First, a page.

Fired FBI agent Peter Strzok gets hired by Georgetown University
Strzok will teach a course on counterintelligence and national security.
Georgetown University has hired the former FBI agent at the center of the national text message scandal that damaged the reputation of the bureau.
Former FBI agent Peter Strzok who was fired from the bureau in 2018 has been hired as an adjunct professor by Georgetown University teaching counterintelligence and national security courses.
Strzok will teach a course on “Counterintelligence and National Security,” which “ is an upper-class seminar which explores the theory and practice of counterintelligence as a part of U.S. national security.” It is “designed to expose students to the type of issues and work they would be expected to perform as entry level professional employees within the U.S. intelligence community.”
“The faculty for this new seminar is in a VERY high-level Intel position!” boasts the course description.
“Taught from a practitioner’s perspective, the course begins with the fundamental question of why nations conduct intelligence activity, continuing into an exploration of both the various foreign intelligence services targeting the U.S. and, using real world examples, the range of intelligence activity they employ, including traditional intelligence collection, economic espionage, and disinformation.
“The faculty recently held a senior leadership position in the US Intelligence Community, working both domestic and international counterintelligence issues,” the course description notes, pointing out that Strzok "spent two decades working counterintelligence issues at an operational and policy level."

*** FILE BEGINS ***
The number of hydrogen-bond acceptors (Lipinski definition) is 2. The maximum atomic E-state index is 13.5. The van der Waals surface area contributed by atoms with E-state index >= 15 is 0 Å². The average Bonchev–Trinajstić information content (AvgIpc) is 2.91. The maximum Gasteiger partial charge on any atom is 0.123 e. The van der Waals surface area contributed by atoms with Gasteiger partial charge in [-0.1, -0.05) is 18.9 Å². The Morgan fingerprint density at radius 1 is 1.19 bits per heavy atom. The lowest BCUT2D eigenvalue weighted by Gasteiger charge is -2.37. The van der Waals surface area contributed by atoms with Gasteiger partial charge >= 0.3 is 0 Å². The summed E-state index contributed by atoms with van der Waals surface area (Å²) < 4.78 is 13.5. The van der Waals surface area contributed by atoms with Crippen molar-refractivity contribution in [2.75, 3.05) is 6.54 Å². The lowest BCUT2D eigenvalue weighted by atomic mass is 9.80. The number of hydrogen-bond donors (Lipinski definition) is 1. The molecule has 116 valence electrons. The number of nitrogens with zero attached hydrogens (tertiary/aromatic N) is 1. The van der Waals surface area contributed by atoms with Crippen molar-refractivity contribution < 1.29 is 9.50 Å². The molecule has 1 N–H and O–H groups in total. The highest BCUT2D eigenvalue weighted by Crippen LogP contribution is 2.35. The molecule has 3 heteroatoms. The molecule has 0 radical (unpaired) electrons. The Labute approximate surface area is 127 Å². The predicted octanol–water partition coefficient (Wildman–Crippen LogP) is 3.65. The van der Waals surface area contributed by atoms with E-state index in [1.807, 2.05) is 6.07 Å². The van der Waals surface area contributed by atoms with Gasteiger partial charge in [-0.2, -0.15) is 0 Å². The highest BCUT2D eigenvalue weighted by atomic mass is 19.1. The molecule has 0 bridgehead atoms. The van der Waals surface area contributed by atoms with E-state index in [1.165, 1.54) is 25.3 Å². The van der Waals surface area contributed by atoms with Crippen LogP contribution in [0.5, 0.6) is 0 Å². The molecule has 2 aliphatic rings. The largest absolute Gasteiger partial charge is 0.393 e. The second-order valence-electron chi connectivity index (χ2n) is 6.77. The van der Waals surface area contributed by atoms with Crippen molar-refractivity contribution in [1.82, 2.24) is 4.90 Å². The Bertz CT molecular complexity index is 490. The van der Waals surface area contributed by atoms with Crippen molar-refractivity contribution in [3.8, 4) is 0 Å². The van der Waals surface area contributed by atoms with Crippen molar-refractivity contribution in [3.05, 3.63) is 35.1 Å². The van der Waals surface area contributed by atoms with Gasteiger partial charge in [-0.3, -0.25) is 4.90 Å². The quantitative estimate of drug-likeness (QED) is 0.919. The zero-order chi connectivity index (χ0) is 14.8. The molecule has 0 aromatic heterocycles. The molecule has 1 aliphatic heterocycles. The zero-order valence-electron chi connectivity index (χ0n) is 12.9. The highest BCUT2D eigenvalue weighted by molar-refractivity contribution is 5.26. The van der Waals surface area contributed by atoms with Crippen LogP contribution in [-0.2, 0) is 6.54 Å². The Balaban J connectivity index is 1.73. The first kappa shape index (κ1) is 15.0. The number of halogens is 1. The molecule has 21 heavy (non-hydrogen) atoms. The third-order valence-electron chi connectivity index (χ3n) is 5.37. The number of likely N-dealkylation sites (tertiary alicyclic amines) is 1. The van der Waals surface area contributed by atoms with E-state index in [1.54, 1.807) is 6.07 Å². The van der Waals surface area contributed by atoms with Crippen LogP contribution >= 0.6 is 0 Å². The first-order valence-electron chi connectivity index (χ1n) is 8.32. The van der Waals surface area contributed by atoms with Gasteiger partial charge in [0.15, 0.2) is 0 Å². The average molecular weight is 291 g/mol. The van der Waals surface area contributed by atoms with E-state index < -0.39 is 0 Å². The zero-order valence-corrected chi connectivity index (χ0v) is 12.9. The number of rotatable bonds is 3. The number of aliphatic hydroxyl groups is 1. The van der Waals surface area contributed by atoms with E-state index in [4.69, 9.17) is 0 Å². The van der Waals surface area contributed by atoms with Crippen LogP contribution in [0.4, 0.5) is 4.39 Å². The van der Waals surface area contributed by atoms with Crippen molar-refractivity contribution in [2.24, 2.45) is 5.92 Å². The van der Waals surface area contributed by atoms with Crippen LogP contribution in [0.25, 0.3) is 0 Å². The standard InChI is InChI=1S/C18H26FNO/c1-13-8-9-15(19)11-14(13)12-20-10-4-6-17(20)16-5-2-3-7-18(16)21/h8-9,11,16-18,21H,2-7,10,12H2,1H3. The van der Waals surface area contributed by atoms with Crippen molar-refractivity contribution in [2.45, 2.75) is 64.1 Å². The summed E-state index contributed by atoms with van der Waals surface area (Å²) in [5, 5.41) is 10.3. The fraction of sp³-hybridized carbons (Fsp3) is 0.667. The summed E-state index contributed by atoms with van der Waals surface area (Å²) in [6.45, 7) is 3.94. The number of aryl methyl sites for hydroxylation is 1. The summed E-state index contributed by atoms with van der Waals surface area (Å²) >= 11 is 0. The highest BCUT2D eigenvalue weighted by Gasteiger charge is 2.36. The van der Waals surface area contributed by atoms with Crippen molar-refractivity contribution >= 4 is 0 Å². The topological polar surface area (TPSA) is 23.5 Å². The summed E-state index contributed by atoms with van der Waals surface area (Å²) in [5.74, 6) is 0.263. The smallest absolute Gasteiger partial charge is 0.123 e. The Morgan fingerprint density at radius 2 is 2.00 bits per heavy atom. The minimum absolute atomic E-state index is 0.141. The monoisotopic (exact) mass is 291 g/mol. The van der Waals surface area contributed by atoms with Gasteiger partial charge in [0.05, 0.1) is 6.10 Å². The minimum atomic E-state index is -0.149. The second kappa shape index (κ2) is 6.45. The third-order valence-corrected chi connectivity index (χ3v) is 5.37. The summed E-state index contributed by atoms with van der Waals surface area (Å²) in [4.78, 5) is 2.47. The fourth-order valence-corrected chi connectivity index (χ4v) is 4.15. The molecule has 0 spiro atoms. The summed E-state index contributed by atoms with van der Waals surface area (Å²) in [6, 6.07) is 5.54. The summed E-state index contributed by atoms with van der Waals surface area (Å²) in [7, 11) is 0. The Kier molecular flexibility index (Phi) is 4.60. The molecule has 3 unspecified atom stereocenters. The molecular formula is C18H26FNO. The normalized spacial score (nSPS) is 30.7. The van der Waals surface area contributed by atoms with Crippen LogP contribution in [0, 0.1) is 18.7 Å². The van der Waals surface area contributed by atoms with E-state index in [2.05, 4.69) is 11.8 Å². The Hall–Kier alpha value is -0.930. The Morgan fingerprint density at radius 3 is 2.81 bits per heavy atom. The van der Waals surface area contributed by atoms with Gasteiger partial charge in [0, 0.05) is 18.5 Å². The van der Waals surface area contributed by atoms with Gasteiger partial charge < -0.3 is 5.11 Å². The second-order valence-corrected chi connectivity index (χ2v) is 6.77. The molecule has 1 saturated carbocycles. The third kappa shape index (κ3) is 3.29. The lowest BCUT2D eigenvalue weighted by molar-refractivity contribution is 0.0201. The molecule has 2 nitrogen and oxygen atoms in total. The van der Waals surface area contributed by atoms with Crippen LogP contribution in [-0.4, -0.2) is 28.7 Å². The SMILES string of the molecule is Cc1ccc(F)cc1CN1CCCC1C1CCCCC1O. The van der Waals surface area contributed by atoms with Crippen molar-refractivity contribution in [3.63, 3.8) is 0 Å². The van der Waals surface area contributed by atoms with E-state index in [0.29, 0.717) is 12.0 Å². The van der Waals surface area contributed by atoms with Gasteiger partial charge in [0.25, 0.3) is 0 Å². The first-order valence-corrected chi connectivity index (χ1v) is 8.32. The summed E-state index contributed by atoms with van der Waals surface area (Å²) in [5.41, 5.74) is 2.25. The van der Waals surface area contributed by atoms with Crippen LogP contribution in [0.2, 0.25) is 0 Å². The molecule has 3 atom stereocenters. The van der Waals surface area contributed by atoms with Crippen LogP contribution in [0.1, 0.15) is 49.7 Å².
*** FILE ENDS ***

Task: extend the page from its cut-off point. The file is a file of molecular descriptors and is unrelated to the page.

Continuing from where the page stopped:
Strzok was fired from the FBI after anti-Trump text messages with his married lover Lisa Page were made public as well as amid concern that he had undermined the integrity of the FBI and other intelligence agencies with his direct partisanship and animus toward the president.
A statement before Congress from Justice Department Inspector Michael Horowitz asserted that the messages were not appropriate and “cast a cloud over the Midyear investigation, sowed doubt about the credibility of the FBI’s handling of it, and impacted the reputation of the FBI.”
“Moreover, we found the implication that senior FBI employees would be willing to take official action to impact a presidential candidate’s electoral prospects to be deeply troubling and antithetical to the core values of the FBI and the Department of Justice,” the Horowitz added.
David Randall, Director of Research at the National Association of Scholars, reacted to the announcement, telling Campus Reform, "Higher education prides itself on hiring professors whose prime qualification is hatred of America, such as Angela Davis and William Ayers."
"Georgetown's decision to hire Strzok is disgraceful, but typical. Strzok, alas, has not chosen the path of disgraced officials such as Charles Colson, who redeemed themselves by repentance and a humble rededication to public service. Americans of good will hope that Strzok will imitate Colson, seek redemption, and turn aside from the Vanity Fair of adjunctships, book deals, and TV commentary. When he has repented, he should be greeted with compassion and forgiveness."
Campus Reform reached out to Georgetown University and Strzok for comment but has not yet received a response.